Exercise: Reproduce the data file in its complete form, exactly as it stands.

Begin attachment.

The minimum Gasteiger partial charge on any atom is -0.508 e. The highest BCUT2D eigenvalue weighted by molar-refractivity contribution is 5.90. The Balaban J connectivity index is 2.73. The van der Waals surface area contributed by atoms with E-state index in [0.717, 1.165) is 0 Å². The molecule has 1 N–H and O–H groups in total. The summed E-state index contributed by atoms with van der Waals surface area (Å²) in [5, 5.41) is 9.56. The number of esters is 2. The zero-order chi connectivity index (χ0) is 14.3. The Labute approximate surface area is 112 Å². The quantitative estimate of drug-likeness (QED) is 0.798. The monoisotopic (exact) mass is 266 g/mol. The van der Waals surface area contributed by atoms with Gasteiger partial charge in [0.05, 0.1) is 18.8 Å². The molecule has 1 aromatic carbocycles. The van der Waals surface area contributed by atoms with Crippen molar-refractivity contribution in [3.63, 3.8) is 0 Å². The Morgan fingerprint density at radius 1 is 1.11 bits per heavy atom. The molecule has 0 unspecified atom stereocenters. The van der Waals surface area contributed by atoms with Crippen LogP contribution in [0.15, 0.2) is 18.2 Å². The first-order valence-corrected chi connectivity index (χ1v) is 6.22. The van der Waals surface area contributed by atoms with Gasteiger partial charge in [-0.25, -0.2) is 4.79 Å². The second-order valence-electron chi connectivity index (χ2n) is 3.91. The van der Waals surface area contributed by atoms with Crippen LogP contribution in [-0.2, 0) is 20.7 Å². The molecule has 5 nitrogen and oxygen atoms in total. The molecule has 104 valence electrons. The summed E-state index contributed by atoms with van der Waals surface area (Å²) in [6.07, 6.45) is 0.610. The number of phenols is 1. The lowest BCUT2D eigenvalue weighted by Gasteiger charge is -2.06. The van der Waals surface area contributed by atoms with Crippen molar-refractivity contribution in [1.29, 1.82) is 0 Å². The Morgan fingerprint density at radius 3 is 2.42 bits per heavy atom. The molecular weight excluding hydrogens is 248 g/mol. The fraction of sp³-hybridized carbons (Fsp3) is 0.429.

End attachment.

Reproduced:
The minimum Gasteiger partial charge on any atom is -0.508 e. The highest BCUT2D eigenvalue weighted by molar-refractivity contribution is 5.90. The Balaban J connectivity index is 2.73. The van der Waals surface area contributed by atoms with E-state index in [0.717, 1.165) is 0 Å². The molecule has 1 N–H and O–H groups in total. The summed E-state index contributed by atoms with van der Waals surface area (Å²) in [5, 5.41) is 9.56. The number of esters is 2. The zero-order chi connectivity index (χ0) is 14.3. The Labute approximate surface area is 112 Å². The quantitative estimate of drug-likeness (QED) is 0.798. The monoisotopic (exact) mass is 266 g/mol. The van der Waals surface area contributed by atoms with Gasteiger partial charge in [0.05, 0.1) is 18.8 Å². The molecule has 1 aromatic carbocycles. The van der Waals surface area contributed by atoms with Crippen molar-refractivity contribution in [3.63, 3.8) is 0 Å². The Morgan fingerprint density at radius 1 is 1.11 bits per heavy atom. The molecule has 0 unspecified atom stereocenters. The van der Waals surface area contributed by atoms with Crippen LogP contribution in [0.15, 0.2) is 18.2 Å². The first-order valence-corrected chi connectivity index (χ1v) is 6.22. The van der Waals surface area contributed by atoms with Gasteiger partial charge in [-0.25, -0.2) is 4.79 Å². The second-order valence-electron chi connectivity index (χ2n) is 3.91. The van der Waals surface area contributed by atoms with Crippen LogP contribution in [-0.2, 0) is 20.7 Å². The molecule has 5 nitrogen and oxygen atoms in total. The molecule has 104 valence electrons. The summed E-state index contributed by atoms with van der Waals surface area (Å²) in [6.07, 6.45) is 0.610. The number of phenols is 1. The lowest BCUT2D eigenvalue weighted by Gasteiger charge is -2.06. The van der Waals surface area contributed by atoms with Crippen molar-refractivity contribution in [1.29, 1.82) is 0 Å². The Morgan fingerprint density at radius 3 is 2.42 bits per heavy atom. The molecular weight excluding hydrogens is 248 g/mol. The fraction of sp³-hybridized carbons (Fsp3) is 0.429.